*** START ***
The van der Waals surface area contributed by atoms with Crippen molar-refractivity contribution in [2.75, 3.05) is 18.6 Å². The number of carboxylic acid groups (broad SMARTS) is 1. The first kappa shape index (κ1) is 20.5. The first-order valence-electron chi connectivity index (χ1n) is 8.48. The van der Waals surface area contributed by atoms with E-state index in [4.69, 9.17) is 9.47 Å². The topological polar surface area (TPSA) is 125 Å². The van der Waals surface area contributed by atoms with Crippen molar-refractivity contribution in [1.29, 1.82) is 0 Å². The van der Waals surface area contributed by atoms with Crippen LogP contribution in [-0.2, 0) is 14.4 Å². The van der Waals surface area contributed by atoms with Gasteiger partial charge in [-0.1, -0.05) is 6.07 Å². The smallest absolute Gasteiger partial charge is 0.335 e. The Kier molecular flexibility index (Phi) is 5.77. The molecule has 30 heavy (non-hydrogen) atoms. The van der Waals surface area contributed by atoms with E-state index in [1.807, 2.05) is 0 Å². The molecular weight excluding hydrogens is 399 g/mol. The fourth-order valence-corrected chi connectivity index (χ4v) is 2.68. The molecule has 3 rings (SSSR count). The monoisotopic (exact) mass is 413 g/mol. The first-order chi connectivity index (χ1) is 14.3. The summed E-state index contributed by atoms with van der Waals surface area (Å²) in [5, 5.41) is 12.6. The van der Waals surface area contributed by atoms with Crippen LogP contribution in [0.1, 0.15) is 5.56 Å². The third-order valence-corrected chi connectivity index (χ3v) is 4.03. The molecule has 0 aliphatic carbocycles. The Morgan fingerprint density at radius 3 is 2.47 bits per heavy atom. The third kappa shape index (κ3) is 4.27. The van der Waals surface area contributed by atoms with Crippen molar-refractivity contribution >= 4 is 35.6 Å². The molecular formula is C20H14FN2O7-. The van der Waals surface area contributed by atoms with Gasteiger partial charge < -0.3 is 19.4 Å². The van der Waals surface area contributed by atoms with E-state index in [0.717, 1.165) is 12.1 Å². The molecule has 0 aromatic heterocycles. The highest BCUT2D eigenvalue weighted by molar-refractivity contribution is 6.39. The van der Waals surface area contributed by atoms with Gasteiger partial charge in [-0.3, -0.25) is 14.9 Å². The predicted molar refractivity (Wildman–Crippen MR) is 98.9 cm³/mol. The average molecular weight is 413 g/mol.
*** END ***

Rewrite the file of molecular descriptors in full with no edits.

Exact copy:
The van der Waals surface area contributed by atoms with Crippen molar-refractivity contribution in [2.75, 3.05) is 18.6 Å². The number of carboxylic acid groups (broad SMARTS) is 1. The first kappa shape index (κ1) is 20.5. The first-order valence-electron chi connectivity index (χ1n) is 8.48. The van der Waals surface area contributed by atoms with E-state index in [4.69, 9.17) is 9.47 Å². The topological polar surface area (TPSA) is 125 Å². The van der Waals surface area contributed by atoms with Crippen molar-refractivity contribution in [1.29, 1.82) is 0 Å². The van der Waals surface area contributed by atoms with Crippen LogP contribution in [-0.2, 0) is 14.4 Å². The van der Waals surface area contributed by atoms with Gasteiger partial charge in [-0.1, -0.05) is 6.07 Å². The smallest absolute Gasteiger partial charge is 0.335 e. The Kier molecular flexibility index (Phi) is 5.77. The molecule has 30 heavy (non-hydrogen) atoms. The van der Waals surface area contributed by atoms with E-state index in [1.807, 2.05) is 0 Å². The molecular weight excluding hydrogens is 399 g/mol. The fourth-order valence-corrected chi connectivity index (χ4v) is 2.68. The molecule has 3 rings (SSSR count). The monoisotopic (exact) mass is 413 g/mol. The first-order chi connectivity index (χ1) is 14.3. The summed E-state index contributed by atoms with van der Waals surface area (Å²) in [5, 5.41) is 12.6. The van der Waals surface area contributed by atoms with Crippen LogP contribution in [0.1, 0.15) is 5.56 Å². The third-order valence-corrected chi connectivity index (χ3v) is 4.03. The molecule has 0 aliphatic carbocycles. The Morgan fingerprint density at radius 3 is 2.47 bits per heavy atom. The third kappa shape index (κ3) is 4.27. The van der Waals surface area contributed by atoms with Crippen molar-refractivity contribution >= 4 is 35.6 Å². The molecular formula is C20H14FN2O7-. The van der Waals surface area contributed by atoms with Gasteiger partial charge < -0.3 is 19.4 Å². The van der Waals surface area contributed by atoms with E-state index in [0.717, 1.165) is 12.1 Å². The molecule has 0 aromatic heterocycles. The highest BCUT2D eigenvalue weighted by molar-refractivity contribution is 6.39. The van der Waals surface area contributed by atoms with Gasteiger partial charge in [-0.3, -0.25) is 14.9 Å². The predicted molar refractivity (Wildman–Crippen MR) is 98.9 cm³/mol. The average molecular weight is 413 g/mol.